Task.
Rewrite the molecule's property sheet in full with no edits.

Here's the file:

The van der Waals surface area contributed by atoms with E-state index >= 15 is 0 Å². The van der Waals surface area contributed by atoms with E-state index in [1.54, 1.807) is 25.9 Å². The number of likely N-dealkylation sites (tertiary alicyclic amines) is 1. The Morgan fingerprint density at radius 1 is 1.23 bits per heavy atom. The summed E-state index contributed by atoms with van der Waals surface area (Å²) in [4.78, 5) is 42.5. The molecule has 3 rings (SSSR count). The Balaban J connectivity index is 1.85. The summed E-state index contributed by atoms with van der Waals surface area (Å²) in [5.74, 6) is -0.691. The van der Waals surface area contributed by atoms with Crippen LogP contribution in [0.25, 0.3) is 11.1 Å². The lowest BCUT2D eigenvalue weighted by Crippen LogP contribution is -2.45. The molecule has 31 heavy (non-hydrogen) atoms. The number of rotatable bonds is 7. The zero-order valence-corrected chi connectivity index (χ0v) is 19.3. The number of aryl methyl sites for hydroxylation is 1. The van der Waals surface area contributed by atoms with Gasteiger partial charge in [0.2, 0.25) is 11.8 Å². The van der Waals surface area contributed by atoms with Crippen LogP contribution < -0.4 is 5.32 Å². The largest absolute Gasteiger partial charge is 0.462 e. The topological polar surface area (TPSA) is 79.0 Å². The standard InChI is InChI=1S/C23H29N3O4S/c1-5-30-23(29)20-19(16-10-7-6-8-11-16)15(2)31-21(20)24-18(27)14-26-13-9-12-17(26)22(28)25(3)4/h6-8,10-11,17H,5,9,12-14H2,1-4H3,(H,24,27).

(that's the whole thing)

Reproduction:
The van der Waals surface area contributed by atoms with E-state index >= 15 is 0 Å². The van der Waals surface area contributed by atoms with E-state index in [1.54, 1.807) is 25.9 Å². The number of likely N-dealkylation sites (tertiary alicyclic amines) is 1. The Morgan fingerprint density at radius 1 is 1.23 bits per heavy atom. The summed E-state index contributed by atoms with van der Waals surface area (Å²) in [4.78, 5) is 42.5. The molecule has 3 rings (SSSR count). The Balaban J connectivity index is 1.85. The summed E-state index contributed by atoms with van der Waals surface area (Å²) in [5.74, 6) is -0.691. The van der Waals surface area contributed by atoms with Crippen LogP contribution in [0.25, 0.3) is 11.1 Å². The lowest BCUT2D eigenvalue weighted by Crippen LogP contribution is -2.45. The molecule has 31 heavy (non-hydrogen) atoms. The number of rotatable bonds is 7. The zero-order valence-corrected chi connectivity index (χ0v) is 19.3. The number of aryl methyl sites for hydroxylation is 1. The van der Waals surface area contributed by atoms with Gasteiger partial charge in [0.2, 0.25) is 11.8 Å². The van der Waals surface area contributed by atoms with Crippen LogP contribution < -0.4 is 5.32 Å². The largest absolute Gasteiger partial charge is 0.462 e. The topological polar surface area (TPSA) is 79.0 Å². The standard InChI is InChI=1S/C23H29N3O4S/c1-5-30-23(29)20-19(16-10-7-6-8-11-16)15(2)31-21(20)24-18(27)14-26-13-9-12-17(26)22(28)25(3)4/h6-8,10-11,17H,5,9,12-14H2,1-4H3,(H,24,27).